Fred W. Haise, Jr., lunar module pilot Apollo 13 was intended to be the third mission to carry humans to the surface of the Moon, but an explosion of one of the oxygen tanks and resulting damage to other systems resulted in the mission being aborted before the planned lunar landing could take place. The crew, commander James A. Lovell, Jr., command module pilot John L. Swigert, Jr., and lunar module pilot Fred W. Haise Jr., were returned safely to Earth on 17 April 1970. A television broadcast was made from Apollo 13 from 02:24 UT to 02:59 UT on 14 April and a few minutes later, at 03:06:18 UT Jack Swigert turned the fans on to stir oxygen tanks 1 and 2 in the service module. The Accident Review Board concluded that wires which had been damaged during pre-flight testing in oxygen tank no. 2 shorted and the teflon insulation caught fire. The fire spread within the tank, raising the pressure until at 3:07:53 UT on 14 April (10:07:53 EST 13 April; 55:54:53 mission elapsed time) oxygen tank no. 2 exploded, damaging oxygen tank no. 1 and the interior of the service module and blowing off the bay no. 4 cover. With the oxygen stores depleted, the command module was unusable, the mission had to be aborted, and the crew transferred to the lunar module and powered down the command module. At 08:43 UT a mid-course maneuver (11.6 m/s delta V) was performed using the lunar module descent propulsion system (LMDPS) to place the spacecraft on a free-return trajectory which would take it around the Moon and return to Earth, targeted at the Indian Ocean at 03:13 UT 18 April. After rounding the Moon another LMDPS burn at 02:40:39 UT 15 April for 263.4 seconds produced a differential velocity of 262 m/s and shortened the estimated return time to 18:06 UT 17 April with splashdown in the mid-Pacific. The spacecraft was the second of the Apollo H-series. The purposes of the mission were (1) to explore the hilly upland Fra Mauro region of the moon, (2) to perform selenological inspection, survey, and sampling of material in the Fra Mauro formation, (3) to deploy and activate an Apollo lunar surface experiments package (ALSEP), (4) to further develop man's capability to work in the lunar environment, and (5) to obtain photographs of candidate lunar exploration sites. These goals were to be carried out from a near-circular lunar orbit and on the lunar surface at 3 deg S latitude, 17 deg W longitude. Although the planned mission objectives were not realized, a limited amount of photographic data was obtained. Lovell was a Navy captain on his fourth spaceflight (he'd flown previously on Gemini 7, Gemini 12, and Apollo 8), Haise and Swigert were both civilians on their first spaceflights. The backup crew was John Young, Charles Duke, and John Swigert (who replaced Thomas Mattingly on the prime crew after the crew was exposed to German measles). The Apollo 13 Command Module "Odyssey" is now at the Kansas Cosmosphere and Space Center, Hutchinson, Kansas. It was originally on display at the Musee de l'Air, Paris, France. Soyuz 11 was the second mission to Salyut 1, the first civilian space station. The first mission, Soyuz 10, was aborted because the crew could not enter the space station. The cosmonauts Viktor Patsayev, Georgi Dobrovolsky, and Vladislav Volkov were the crew of Soyuz 11. Originally, they were the Soyuz 11 backup crew, but when Valery Kubasov from the original crew became ill, the crews were changed. Soyuz 11 was launched on the 6th of June, 1971, and docked Salyut 1 the following day. This mission mark the first time a space station was manned. Crew of Soyuz 11 (left to right): V. I. Patsayev, G. T. Dobrovolskiy, and V. N. Volkov train for their mission (Tass from Sovfoto). The joined configuration of Soyuz and Salyut was 21.4 meters long with a total living space of 100 cubic meters, which gave the cosmonauts a place to conduct scientific experiments, relax, and sleep. For the next 23 days, each crewmember performed his scheduled experiments, which emphasized the study of human performance under, and reaction to, prolonged weightlessness. Research in the areas of astronomy, biology, and Earth observation were also done. This record-breaking 24-day space mission was heralded as the beginning a new era in space exploration On June 29, 1971 the three cosmonauts boarded the Soyuz 11 command module, for their return flight home to earth after completing their flight plan successfully. They had previously transferred their scientific records, film, and log books to Soyuz in preparation for their return home. Everything went as planned, until the craft began to enter the Earth's atmosphere. A failure in the firing of the pyrotechnic devices that separate the Soyuz orbital module from the return module caused a pressure equalization valve to remain open and thus allowed the atmosphere in the return module to leak out. The cabin began to lose pressure, and oxygen. Viktor, one of the cosmonauts, knew that in order to restore pressure, he had to close the pressure equalization valve. He began turning the handle connected to the valve as fast as he could, but unfortunately, it was not fast enough. He was only able to get the valve half closed, when he died from lack of oxygen. The spacecraft landed successfully, but the recovery teams found all three cosmonauts dead. As a result of this accident, all subsequent Soyuz crews have worn pressure suits during launch, re-entry, and docking activities. The Soviet Union did not return any crews to Salyut 1 and it was more than two years before they attempted another manned mission. The accident was a stunning blow to both the Soviet Union and the international aerospace community. The experimental and risky nature of man's venture into space had been made clear. The Soweto riots of 1976 were the most brutal and violent riots that had taken place against the South African apartheid administration. It was also amazing in how far and how fast it spread. Its significance would go beyond the violence on the streets. The police actions during the riots would be part of what instigated a world-wide boycott of South African produce and signalled the increased militancy of the black population of South Africa. During a reorganisation of the Bantu Education Department of the government, the South African apartheid government decided to start enforcing a long-forgotten law requiring that secondary education be conducted only in Afrikaans, rather than in English or any of the native African languages. This was bitterly resented by both teachers and students. Many teachers themselves did not speak Afrikaans (an extremely difficult language to learn) and so could not teach the students. The students resented being forced to learn the language of their oppressors and saw it as a direct attempt to cut them off from their original culture. By 1976, several teachers were ignoring the directive and were fired, prompting staff resignations. Tensions grew. Students refused to write papers in Afrikaans and were expelled. The students of one school after another went on strike. The government response was to simply shut the down schools and expel the striking students. Khmer Rouge seized power in 1975, and in 1976 Khmer Rouge established a new constitution with the new flag under offical name, Democratic Kampuchea. As one of the most violent regimes of the 20th century, the Khmer Rouge regime was responsible for the deaths of approximately 1.7 million people by execution, starvation and forced labor. Powered by the Vietnamese, the Cambodian communist movement was created to fight against French colonization during decade of 1940s.In 1960, twenty one politicians formed Kampuchean (or Khmer) People's Revolutionary Party (KPRP). The Khmer Rouge, organized by Pol Pot in the Cambodian jungle in the 1960s, advocated a radical Communist revolution that would wipe out Western influences in Cambodia and set up a solely agrarian society. In 1970, aided by North Vietnamese and Viet Cong troops, Khmer Rouge guerrillas began a large-scale insurgency against Cambodian government forces, soon gaining control of nearly a third of the country. By 1973, secret U.S. bombings of Cambodian territory controlled by the Vietnamese Communists forced the Vietnamese out of the country, creating a power vacuum that was soon filled by Pol Pot's rapidly growing Khmer Rouge movement. In April 1975, the Khmer Rouge captured Phnom Penh, the Cambodian capital, overthrew the pro-U.S. regime, and established a new government, the Kampuchean People's Republic. As the new ruler of Cambodia, Pol Pot set about transforming the country into his vision of an agrarian utopia. The cities were evacuated, factories and schools were closed, and currency and private property was abolished. Anyone believed to be an intellectual, such as someone who spoke a foreign language, was immediately killed. Skilled workers were also killed, in addition to anyone caught in possession of eyeglasses, a wristwatch, or any other modern technology. In forced marches punctuated with atrocities from the Khmer Rouge, the millions who failed to escape Cambodia were herded onto rural collective farms. Between 1975 and 1978, an estimated two million Cambodians died by execution, forced labor, and famine. In 1978, Vietnamese troops invaded Cambodia, capturing Phnom Penh in early 1979. A moderate Communist government was established, and Pol Pot and the Khmer Rouge retreated back into the jungle. In 1985, Pol Pot officially retired but remained the effective head of the Khmer Rouge, which continued its guerrilla actions against the government in Phnom Penh. In 1997, however, he was put on trial by the organization after an internal power struggle ousted him from his leadership position. Sentenced to life imprisonment by a "people's tribunal," which critics derided as a show trial, Pol Pot later declared in an interview, "My conscience is clear." Much of the international community hoped that his captors would extradite him to stand trial for his crimes against humanity, but he died of apparently natural causes while under house arrest in 1998. Nature of Struggle: revolution against dictatorship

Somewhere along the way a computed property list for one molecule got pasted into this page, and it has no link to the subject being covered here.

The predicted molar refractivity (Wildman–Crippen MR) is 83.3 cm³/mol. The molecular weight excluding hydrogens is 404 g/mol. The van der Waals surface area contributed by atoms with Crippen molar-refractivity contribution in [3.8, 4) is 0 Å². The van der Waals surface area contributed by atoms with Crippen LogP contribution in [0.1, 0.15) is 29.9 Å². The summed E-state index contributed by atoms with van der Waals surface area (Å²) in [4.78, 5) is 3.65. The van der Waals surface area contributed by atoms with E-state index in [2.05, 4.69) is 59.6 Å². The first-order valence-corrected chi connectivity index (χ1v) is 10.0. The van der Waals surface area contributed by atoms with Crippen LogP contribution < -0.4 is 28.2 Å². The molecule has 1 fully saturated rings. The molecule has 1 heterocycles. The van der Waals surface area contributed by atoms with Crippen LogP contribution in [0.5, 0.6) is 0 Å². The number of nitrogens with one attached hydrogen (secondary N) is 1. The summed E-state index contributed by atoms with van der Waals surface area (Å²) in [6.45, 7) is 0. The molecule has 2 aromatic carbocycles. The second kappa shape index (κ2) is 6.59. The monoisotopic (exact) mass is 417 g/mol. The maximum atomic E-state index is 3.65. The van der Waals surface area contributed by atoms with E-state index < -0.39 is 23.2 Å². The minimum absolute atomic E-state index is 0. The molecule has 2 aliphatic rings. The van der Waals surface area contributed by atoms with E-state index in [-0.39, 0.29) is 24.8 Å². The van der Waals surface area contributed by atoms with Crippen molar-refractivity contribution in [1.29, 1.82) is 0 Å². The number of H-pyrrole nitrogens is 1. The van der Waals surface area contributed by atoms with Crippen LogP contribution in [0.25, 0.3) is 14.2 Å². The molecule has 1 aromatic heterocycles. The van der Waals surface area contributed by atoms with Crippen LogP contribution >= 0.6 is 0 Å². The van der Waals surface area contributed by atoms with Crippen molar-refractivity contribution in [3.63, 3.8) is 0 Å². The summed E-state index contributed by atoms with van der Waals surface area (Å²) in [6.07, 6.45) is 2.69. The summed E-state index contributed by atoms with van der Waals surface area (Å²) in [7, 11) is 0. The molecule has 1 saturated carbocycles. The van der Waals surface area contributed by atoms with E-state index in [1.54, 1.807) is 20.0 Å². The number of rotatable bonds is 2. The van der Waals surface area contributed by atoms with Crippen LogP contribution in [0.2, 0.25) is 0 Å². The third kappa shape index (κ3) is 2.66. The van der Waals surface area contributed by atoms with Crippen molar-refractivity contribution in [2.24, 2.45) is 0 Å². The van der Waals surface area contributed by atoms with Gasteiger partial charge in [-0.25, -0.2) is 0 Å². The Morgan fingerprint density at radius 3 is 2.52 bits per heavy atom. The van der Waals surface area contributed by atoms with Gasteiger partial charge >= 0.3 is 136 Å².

Target: regime of Mohammed Reza Shah Pahlavi